UK investors have pumped billions of pounds into cash ISAs, even though interest rates have been rock bottom since 2008. Not one cash ISA available today is even paying enough to cover the rate of inflation.
With 80% of ISA holders having Cash ISAs, this is just barmy! It is not just historic money–in 2015-2016, some £60bn of new money went into these awful products.
What does this mean in real terms? Suppose you put £1,000 into a cash ISA 10 years ago. Today it would be worth–wait for it–just £900. Who thinks that is a good investment?
Let’s look at how cash ISAs stack up against the F.R.E.S.H investment criteria?
So the reality is that cash ISAs are pretty good against four of the five key criteria for F.R.E.S.H investments, which makes it easy to understand why so many people are hoodwinked into investing.
But the one element that is missing is by far the most important. Having an annual return of frequently less than 1% annually leaves no room for enjoying life or even surviving.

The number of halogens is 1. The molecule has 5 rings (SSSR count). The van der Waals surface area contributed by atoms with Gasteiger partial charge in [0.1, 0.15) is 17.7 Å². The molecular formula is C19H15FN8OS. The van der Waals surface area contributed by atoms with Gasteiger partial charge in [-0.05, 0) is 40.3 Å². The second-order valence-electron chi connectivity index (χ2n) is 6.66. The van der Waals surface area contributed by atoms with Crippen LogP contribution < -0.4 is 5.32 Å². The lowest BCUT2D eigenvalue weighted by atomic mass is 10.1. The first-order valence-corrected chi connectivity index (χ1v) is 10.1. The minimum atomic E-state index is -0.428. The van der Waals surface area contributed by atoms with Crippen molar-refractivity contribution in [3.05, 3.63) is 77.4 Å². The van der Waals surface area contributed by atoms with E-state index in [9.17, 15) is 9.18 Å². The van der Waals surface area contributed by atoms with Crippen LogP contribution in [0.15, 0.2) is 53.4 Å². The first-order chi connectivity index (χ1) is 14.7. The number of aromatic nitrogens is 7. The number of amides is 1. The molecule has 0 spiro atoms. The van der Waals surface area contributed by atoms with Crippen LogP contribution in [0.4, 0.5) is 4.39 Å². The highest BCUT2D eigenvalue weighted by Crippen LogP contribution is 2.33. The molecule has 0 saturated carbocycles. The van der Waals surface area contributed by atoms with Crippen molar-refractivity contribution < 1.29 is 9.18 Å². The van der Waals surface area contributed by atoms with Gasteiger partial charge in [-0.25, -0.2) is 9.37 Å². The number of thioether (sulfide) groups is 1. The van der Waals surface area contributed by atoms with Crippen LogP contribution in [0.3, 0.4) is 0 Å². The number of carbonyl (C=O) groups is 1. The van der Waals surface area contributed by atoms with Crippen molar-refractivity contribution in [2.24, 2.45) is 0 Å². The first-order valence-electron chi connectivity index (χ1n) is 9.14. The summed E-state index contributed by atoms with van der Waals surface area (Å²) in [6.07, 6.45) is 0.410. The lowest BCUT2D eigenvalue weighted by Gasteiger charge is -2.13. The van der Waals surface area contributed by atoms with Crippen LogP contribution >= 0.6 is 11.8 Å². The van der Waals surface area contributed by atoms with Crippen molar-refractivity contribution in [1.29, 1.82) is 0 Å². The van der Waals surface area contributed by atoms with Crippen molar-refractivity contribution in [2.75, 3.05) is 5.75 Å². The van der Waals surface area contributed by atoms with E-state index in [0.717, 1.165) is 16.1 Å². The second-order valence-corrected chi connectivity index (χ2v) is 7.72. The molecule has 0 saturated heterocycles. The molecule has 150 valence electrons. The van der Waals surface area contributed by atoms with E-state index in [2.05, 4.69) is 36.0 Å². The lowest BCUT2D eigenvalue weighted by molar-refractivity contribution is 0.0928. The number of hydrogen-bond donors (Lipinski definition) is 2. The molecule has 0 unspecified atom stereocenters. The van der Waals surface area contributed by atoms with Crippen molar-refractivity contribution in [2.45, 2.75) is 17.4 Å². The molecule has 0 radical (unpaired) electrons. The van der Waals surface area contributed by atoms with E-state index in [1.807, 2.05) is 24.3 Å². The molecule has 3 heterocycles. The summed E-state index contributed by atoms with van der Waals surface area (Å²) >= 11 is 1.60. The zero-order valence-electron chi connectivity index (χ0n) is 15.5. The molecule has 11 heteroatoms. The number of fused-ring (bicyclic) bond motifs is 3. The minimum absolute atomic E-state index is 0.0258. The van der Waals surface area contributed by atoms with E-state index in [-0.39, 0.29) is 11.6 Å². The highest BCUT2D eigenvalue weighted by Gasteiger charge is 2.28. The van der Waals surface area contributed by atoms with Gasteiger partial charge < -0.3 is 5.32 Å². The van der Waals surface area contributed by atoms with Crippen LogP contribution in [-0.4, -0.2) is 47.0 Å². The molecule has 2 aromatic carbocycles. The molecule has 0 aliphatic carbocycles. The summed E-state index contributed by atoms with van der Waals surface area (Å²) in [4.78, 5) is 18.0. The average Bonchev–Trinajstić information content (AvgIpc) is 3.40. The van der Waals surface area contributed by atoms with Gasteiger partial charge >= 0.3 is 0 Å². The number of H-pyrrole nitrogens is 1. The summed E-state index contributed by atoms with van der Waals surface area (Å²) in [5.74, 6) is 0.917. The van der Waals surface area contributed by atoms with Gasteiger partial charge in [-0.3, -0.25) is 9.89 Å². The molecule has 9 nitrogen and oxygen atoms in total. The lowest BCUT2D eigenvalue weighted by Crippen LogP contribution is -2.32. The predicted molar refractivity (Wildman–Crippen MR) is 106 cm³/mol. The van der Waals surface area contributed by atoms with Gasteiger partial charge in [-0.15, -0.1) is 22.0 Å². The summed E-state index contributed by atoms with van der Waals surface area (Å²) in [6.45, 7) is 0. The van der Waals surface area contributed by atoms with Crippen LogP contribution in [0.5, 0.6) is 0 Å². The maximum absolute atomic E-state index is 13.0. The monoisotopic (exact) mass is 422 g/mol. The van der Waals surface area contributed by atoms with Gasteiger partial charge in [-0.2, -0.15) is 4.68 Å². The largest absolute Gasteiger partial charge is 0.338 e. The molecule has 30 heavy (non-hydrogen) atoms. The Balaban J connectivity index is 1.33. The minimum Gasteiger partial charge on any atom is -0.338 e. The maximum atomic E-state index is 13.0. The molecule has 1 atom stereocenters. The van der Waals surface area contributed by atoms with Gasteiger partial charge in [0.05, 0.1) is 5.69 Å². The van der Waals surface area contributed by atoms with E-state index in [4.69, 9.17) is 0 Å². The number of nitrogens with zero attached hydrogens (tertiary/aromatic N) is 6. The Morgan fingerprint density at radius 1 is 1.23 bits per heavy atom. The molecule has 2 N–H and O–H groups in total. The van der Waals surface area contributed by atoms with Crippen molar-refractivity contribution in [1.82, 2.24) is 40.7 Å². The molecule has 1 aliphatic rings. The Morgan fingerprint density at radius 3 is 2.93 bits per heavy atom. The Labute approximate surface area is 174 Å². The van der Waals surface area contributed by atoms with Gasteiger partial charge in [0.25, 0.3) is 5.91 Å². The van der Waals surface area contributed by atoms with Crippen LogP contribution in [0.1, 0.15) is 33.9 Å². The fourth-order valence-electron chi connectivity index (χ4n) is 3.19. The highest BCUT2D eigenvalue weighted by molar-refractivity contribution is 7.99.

Let’s take a simple example. You’ve put £100,000 into a Cash ISA. You do very well–you’ve managed to get 1% annual interest. That equates to just £19.23 a week. I’m not sure about you, but most of us would not consider £19.23 any kind of useful amount to contribute to our living expenses.
And yet £100,000 is a significant amount to save.
Alternatively, if you chose a F.R.E.S.H investment which met ALL the criteria above, let’s say at a modest 10% annual return, what difference would that make?
Now your £100,000 is producing £192.23 a week. Many of us would consider that a useful amount.
You might say that your cash ISA is very low risk. I’d say exactly the opposite. If you need money to live on, and you are receiving £19.23 a week, then there is a certainty that you cannot meet your needs. In which case you are going to have to start using up your capital. This has two bad effects–firstly, the weekly income starts reducing below £19.23 (what a joke), and secondly once your capital is gone you have nothing.
So there is a 100% risk guaranteed that you cannot meet your financial goals.
Now suppose you have the opportunity to achieve a 10% return, albeit at a slightly higher risk? You know have a good chance of doing far better – and very little chance of doing worse than before.
I don’t know about you, but if you said keep my money in a cash ISA at 1% a year, or look for a F.R.E.S.H investment at 10% a year, I know what I’d be doing.
Ask for a copy of my F.R.E.S.H investment special report and discover how you can turbocharge your income from your currently disastrous cash ISA!